It had proved to be Ronaldo’s best ever World Cup, even if he could not lead Portugal to the coveted title. The saving grace for the Argentinian captain back then was that both the Portuguese and himself exited the World Cup in the same round.
Messi has outperformed Ronaldo in World Cup history
So, the 2018 World Cup left a bad taste in the mouth for Argentina and especially Lionel Messi fanatics. It seemed as if Ronaldo had finally managed to outperform his greatest rival on the biggest stage. Had their journey ended there, the debate to declare the Greatest Player of All Time would have truly been open. But god had other plans.
Lionel Messi not only had a better World Cup in 2022 than Ronaldo’s performances in 2018, but he was also able to lead his nation to their third World Cup title. In truth, some Messi worshipers have not yet fully digested this wonderful reality, including the author of this article. That destiny gifted Messi another chance to lift that coveted trophy eight and a half years after his legacy seemed to remain incomplete in Brazil is nothing short of miraculous.
Squad comparison: Argentina had a weaker squad than previous editions of the tournament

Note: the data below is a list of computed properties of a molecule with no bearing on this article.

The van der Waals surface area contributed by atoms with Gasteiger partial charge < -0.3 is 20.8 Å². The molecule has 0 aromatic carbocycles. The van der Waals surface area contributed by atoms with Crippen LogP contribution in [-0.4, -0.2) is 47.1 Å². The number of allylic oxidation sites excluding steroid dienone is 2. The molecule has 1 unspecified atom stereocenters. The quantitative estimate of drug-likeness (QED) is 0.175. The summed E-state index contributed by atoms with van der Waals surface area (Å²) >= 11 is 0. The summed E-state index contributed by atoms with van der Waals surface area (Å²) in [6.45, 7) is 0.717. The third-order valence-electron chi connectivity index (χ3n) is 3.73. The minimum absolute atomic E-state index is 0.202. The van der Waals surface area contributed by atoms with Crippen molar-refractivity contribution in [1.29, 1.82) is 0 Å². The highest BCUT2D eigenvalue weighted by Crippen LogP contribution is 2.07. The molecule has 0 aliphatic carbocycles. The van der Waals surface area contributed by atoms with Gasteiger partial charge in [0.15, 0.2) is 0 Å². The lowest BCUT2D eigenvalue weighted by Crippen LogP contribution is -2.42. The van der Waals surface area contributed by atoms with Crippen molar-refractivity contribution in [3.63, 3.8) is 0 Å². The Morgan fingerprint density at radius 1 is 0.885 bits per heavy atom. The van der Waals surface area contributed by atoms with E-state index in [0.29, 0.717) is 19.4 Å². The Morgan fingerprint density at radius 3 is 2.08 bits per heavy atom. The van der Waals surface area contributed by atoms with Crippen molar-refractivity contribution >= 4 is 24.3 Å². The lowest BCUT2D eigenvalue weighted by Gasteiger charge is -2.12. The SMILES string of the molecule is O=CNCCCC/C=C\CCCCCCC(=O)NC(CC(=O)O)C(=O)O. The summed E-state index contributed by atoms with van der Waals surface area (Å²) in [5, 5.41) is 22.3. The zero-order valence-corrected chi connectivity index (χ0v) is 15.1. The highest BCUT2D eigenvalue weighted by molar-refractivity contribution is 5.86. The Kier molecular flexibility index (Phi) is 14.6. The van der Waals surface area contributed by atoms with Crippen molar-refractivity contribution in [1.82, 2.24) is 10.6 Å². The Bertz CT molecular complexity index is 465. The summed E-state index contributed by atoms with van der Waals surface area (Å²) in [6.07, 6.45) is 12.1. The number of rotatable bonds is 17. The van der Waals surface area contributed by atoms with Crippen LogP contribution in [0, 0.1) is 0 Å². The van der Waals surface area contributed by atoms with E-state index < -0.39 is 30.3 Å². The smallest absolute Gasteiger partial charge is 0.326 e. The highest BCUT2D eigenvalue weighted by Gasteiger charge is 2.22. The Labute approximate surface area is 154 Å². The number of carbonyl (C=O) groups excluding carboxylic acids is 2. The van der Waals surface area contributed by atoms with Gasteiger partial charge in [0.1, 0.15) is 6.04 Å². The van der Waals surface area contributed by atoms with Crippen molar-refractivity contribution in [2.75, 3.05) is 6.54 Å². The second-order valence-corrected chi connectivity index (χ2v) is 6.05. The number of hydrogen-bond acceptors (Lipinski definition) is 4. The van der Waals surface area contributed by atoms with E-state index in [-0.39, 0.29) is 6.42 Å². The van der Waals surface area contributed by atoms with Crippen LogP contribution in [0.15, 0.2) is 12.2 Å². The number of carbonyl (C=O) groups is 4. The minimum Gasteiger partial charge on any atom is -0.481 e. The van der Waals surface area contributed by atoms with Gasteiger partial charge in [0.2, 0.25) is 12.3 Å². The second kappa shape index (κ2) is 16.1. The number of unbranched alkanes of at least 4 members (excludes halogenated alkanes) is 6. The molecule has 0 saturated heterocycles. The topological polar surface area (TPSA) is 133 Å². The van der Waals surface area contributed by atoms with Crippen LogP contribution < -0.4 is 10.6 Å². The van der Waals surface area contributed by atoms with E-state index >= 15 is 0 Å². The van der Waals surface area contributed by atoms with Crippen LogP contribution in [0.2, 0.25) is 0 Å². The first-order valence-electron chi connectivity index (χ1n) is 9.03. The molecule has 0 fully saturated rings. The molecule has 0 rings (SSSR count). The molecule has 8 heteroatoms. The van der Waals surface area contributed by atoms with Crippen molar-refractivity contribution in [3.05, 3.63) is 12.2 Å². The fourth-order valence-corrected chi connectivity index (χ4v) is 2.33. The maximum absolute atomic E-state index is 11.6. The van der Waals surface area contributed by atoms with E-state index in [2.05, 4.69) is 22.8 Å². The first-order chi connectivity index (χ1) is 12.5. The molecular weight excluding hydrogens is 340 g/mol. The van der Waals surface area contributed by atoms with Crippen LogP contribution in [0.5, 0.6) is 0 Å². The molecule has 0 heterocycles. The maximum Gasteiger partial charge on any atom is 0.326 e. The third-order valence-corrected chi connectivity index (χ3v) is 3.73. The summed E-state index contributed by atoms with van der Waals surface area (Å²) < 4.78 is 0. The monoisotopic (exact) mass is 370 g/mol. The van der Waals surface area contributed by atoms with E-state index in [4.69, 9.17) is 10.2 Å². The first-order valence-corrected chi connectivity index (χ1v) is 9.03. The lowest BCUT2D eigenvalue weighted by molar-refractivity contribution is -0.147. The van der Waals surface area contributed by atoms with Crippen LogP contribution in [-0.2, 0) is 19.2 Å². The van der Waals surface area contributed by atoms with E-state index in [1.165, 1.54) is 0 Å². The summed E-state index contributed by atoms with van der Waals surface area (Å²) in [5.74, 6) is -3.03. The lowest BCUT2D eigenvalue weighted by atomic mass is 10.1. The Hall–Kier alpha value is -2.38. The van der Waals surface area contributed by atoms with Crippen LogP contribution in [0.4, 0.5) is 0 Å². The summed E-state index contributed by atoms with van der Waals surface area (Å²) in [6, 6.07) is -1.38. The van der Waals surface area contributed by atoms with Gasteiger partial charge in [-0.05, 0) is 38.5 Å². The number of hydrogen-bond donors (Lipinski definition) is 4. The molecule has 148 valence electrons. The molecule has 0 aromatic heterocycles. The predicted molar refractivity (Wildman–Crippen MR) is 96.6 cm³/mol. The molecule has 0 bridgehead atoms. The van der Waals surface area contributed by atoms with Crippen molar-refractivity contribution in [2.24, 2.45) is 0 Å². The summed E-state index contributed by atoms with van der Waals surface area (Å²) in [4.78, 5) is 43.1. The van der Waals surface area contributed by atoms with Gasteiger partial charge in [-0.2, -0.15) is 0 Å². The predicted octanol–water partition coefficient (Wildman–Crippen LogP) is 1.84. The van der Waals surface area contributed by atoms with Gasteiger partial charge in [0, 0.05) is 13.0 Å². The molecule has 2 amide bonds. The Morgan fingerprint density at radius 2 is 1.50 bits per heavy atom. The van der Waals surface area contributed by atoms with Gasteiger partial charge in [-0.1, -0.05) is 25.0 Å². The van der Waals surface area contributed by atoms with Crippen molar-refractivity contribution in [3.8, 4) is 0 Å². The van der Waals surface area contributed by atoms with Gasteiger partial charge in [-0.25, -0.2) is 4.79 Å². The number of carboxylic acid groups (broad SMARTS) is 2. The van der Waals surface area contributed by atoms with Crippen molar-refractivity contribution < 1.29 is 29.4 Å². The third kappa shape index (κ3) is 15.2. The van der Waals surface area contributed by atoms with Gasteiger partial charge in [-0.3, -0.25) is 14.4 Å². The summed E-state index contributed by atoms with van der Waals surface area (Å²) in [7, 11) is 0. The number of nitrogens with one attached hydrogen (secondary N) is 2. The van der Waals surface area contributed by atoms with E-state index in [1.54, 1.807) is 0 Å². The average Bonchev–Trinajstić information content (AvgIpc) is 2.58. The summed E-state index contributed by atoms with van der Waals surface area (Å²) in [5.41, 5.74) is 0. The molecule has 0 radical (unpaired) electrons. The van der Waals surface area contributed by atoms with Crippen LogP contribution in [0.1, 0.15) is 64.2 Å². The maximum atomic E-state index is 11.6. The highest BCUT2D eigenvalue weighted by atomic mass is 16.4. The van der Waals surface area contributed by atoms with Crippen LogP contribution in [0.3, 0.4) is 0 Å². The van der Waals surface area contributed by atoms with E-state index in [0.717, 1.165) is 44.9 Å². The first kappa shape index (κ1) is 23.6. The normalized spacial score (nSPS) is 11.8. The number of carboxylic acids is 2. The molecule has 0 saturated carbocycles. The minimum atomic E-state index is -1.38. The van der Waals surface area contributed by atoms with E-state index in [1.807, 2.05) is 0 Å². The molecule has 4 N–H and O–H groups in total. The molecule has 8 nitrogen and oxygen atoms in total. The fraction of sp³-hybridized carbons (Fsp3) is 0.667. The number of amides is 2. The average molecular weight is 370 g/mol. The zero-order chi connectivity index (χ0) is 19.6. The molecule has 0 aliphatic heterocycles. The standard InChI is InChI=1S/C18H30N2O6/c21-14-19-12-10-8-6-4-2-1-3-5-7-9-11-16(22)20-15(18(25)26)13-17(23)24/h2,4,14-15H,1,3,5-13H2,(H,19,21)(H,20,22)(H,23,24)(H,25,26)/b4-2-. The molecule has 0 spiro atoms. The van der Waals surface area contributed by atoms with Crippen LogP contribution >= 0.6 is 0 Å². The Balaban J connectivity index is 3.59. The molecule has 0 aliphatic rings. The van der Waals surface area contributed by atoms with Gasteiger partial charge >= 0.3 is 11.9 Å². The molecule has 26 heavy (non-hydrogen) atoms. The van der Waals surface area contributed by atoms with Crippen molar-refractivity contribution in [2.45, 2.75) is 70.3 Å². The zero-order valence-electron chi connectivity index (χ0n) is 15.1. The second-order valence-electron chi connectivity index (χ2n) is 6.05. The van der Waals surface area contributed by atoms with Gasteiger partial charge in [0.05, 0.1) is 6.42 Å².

To make matters even more preposterous, the great moment (Messi lifting the Cup) came when few people were expecting it to happen. Sure, Argentina won the Copa America last year, beating Brazil in the final, but a World Cup triumph was surely too much for them. It was, after all, not a team made up of world class talent who played for big clubs. Goalkeeper Emiliano Martinez himself has said that their team was 99.9% comprised of Messi.
Players such as Marcos Acuña, Gonzalo Montiel, Enzo Fernandez, Alexis Mac Allister, Emiliano Martinez, German Pezzella, Alejandro Gomez, Guido Rodriguez and a few others are not exactly ’world beaters,' and definitely not of the quality you associate with World Cup winners. This becomes especially true when we compare these players, all of whom formed a core part of the triumphant Argentina team, with the core group of World Cup-winning players from France in 2018, Germany in 2014 and Spain in 2010.